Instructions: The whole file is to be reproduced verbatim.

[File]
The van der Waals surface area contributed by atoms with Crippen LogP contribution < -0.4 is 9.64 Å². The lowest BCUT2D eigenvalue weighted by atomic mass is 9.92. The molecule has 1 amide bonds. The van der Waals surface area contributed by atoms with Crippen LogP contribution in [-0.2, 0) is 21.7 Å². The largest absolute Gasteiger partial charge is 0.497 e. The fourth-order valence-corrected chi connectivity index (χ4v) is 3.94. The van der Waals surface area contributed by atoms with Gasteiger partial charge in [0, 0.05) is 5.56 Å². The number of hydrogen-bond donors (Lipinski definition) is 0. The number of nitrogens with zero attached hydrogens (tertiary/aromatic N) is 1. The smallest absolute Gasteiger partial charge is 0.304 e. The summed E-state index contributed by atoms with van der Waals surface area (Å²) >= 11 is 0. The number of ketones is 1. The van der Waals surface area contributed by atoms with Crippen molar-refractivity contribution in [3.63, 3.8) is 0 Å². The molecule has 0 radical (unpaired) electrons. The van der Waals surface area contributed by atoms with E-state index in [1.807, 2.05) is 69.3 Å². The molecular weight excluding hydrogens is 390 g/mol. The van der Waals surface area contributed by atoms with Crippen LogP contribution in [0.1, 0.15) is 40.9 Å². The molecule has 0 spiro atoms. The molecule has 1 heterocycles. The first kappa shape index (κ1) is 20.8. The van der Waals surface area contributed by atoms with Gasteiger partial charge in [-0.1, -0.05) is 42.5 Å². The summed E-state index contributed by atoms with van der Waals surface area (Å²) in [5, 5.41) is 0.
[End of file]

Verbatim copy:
The van der Waals surface area contributed by atoms with Crippen LogP contribution < -0.4 is 9.64 Å². The lowest BCUT2D eigenvalue weighted by atomic mass is 9.92. The molecule has 1 amide bonds. The van der Waals surface area contributed by atoms with Crippen LogP contribution in [-0.2, 0) is 21.7 Å². The largest absolute Gasteiger partial charge is 0.497 e. The fourth-order valence-corrected chi connectivity index (χ4v) is 3.94. The van der Waals surface area contributed by atoms with Gasteiger partial charge in [0, 0.05) is 5.56 Å². The number of hydrogen-bond donors (Lipinski definition) is 0. The number of nitrogens with zero attached hydrogens (tertiary/aromatic N) is 1. The smallest absolute Gasteiger partial charge is 0.304 e. The summed E-state index contributed by atoms with van der Waals surface area (Å²) >= 11 is 0. The number of ketones is 1. The van der Waals surface area contributed by atoms with Crippen molar-refractivity contribution in [3.63, 3.8) is 0 Å². The molecule has 0 radical (unpaired) electrons. The van der Waals surface area contributed by atoms with E-state index in [1.807, 2.05) is 69.3 Å². The molecular weight excluding hydrogens is 390 g/mol. The van der Waals surface area contributed by atoms with Crippen LogP contribution in [0.1, 0.15) is 40.9 Å². The molecule has 0 spiro atoms. The molecule has 1 heterocycles. The first kappa shape index (κ1) is 20.8. The van der Waals surface area contributed by atoms with Gasteiger partial charge in [-0.1, -0.05) is 42.5 Å². The summed E-state index contributed by atoms with van der Waals surface area (Å²) in [5, 5.41) is 0.